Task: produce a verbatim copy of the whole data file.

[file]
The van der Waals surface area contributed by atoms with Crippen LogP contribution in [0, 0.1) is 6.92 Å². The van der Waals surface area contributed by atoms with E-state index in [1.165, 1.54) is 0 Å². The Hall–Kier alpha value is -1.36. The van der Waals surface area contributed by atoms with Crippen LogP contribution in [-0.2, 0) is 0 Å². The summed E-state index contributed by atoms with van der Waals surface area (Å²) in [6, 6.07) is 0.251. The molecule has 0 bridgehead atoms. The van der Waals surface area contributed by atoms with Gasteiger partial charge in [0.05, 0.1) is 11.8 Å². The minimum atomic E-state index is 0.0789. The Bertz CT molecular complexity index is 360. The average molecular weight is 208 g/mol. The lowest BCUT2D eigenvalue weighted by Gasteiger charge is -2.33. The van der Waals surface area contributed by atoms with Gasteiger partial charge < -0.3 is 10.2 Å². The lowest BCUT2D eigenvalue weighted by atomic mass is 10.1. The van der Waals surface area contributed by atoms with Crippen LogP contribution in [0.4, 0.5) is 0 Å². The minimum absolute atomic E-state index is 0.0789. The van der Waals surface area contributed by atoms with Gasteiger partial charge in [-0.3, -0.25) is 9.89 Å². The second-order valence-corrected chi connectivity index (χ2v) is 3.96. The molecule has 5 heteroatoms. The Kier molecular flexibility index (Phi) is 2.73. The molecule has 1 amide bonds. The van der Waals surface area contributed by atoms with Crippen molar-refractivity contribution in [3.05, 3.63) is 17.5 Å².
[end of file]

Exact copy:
The van der Waals surface area contributed by atoms with Crippen LogP contribution in [0, 0.1) is 6.92 Å². The van der Waals surface area contributed by atoms with E-state index in [1.165, 1.54) is 0 Å². The Hall–Kier alpha value is -1.36. The van der Waals surface area contributed by atoms with Crippen LogP contribution in [-0.2, 0) is 0 Å². The summed E-state index contributed by atoms with van der Waals surface area (Å²) in [6, 6.07) is 0.251. The molecule has 0 bridgehead atoms. The van der Waals surface area contributed by atoms with Gasteiger partial charge in [0.05, 0.1) is 11.8 Å². The minimum atomic E-state index is 0.0789. The Bertz CT molecular complexity index is 360. The average molecular weight is 208 g/mol. The lowest BCUT2D eigenvalue weighted by Gasteiger charge is -2.33. The van der Waals surface area contributed by atoms with Gasteiger partial charge < -0.3 is 10.2 Å². The lowest BCUT2D eigenvalue weighted by atomic mass is 10.1. The van der Waals surface area contributed by atoms with Crippen LogP contribution in [0.4, 0.5) is 0 Å². The minimum absolute atomic E-state index is 0.0789. The van der Waals surface area contributed by atoms with Gasteiger partial charge in [-0.3, -0.25) is 9.89 Å². The second-order valence-corrected chi connectivity index (χ2v) is 3.96. The molecule has 5 heteroatoms. The Kier molecular flexibility index (Phi) is 2.73. The molecule has 1 amide bonds. The van der Waals surface area contributed by atoms with Crippen molar-refractivity contribution in [3.05, 3.63) is 17.5 Å².